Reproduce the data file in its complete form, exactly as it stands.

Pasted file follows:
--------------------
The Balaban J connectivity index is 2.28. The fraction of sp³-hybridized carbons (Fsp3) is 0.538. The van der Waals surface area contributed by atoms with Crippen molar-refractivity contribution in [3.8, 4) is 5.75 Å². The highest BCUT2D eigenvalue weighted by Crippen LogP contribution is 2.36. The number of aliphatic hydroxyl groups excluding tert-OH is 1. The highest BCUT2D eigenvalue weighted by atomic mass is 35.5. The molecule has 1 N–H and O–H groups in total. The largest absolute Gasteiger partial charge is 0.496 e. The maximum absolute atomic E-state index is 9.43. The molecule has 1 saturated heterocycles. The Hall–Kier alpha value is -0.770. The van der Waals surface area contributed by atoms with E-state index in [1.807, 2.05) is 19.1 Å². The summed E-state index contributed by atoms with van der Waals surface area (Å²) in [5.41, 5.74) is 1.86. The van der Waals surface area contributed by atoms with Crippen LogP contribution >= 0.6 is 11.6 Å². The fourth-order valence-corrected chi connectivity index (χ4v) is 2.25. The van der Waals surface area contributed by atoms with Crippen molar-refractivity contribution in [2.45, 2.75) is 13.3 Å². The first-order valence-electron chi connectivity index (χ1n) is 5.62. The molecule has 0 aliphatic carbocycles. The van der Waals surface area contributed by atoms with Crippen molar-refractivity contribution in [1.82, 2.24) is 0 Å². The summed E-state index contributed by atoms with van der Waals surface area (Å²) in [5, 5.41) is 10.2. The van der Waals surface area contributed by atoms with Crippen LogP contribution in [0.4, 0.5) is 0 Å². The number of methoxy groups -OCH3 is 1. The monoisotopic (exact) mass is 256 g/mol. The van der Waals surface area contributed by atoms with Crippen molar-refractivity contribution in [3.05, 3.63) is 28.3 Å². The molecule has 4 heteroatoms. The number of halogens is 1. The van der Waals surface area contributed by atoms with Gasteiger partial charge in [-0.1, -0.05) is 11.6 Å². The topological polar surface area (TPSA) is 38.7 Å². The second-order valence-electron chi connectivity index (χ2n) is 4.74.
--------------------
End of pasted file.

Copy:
The Balaban J connectivity index is 2.28. The fraction of sp³-hybridized carbons (Fsp3) is 0.538. The van der Waals surface area contributed by atoms with Crippen molar-refractivity contribution in [3.8, 4) is 5.75 Å². The highest BCUT2D eigenvalue weighted by Crippen LogP contribution is 2.36. The number of aliphatic hydroxyl groups excluding tert-OH is 1. The highest BCUT2D eigenvalue weighted by atomic mass is 35.5. The molecule has 1 N–H and O–H groups in total. The largest absolute Gasteiger partial charge is 0.496 e. The maximum absolute atomic E-state index is 9.43. The molecule has 1 saturated heterocycles. The Hall–Kier alpha value is -0.770. The van der Waals surface area contributed by atoms with E-state index in [1.807, 2.05) is 19.1 Å². The summed E-state index contributed by atoms with van der Waals surface area (Å²) in [5.41, 5.74) is 1.86. The van der Waals surface area contributed by atoms with Crippen LogP contribution >= 0.6 is 11.6 Å². The fourth-order valence-corrected chi connectivity index (χ4v) is 2.25. The van der Waals surface area contributed by atoms with Crippen molar-refractivity contribution in [2.45, 2.75) is 13.3 Å². The first-order valence-electron chi connectivity index (χ1n) is 5.62. The molecule has 0 aliphatic carbocycles. The van der Waals surface area contributed by atoms with Crippen molar-refractivity contribution in [1.82, 2.24) is 0 Å². The summed E-state index contributed by atoms with van der Waals surface area (Å²) in [5, 5.41) is 10.2. The van der Waals surface area contributed by atoms with Crippen LogP contribution in [0.4, 0.5) is 0 Å². The number of methoxy groups -OCH3 is 1. The monoisotopic (exact) mass is 256 g/mol. The van der Waals surface area contributed by atoms with Crippen molar-refractivity contribution in [3.05, 3.63) is 28.3 Å². The molecule has 4 heteroatoms. The number of halogens is 1. The van der Waals surface area contributed by atoms with Gasteiger partial charge in [-0.1, -0.05) is 11.6 Å². The topological polar surface area (TPSA) is 38.7 Å². The second-order valence-electron chi connectivity index (χ2n) is 4.74.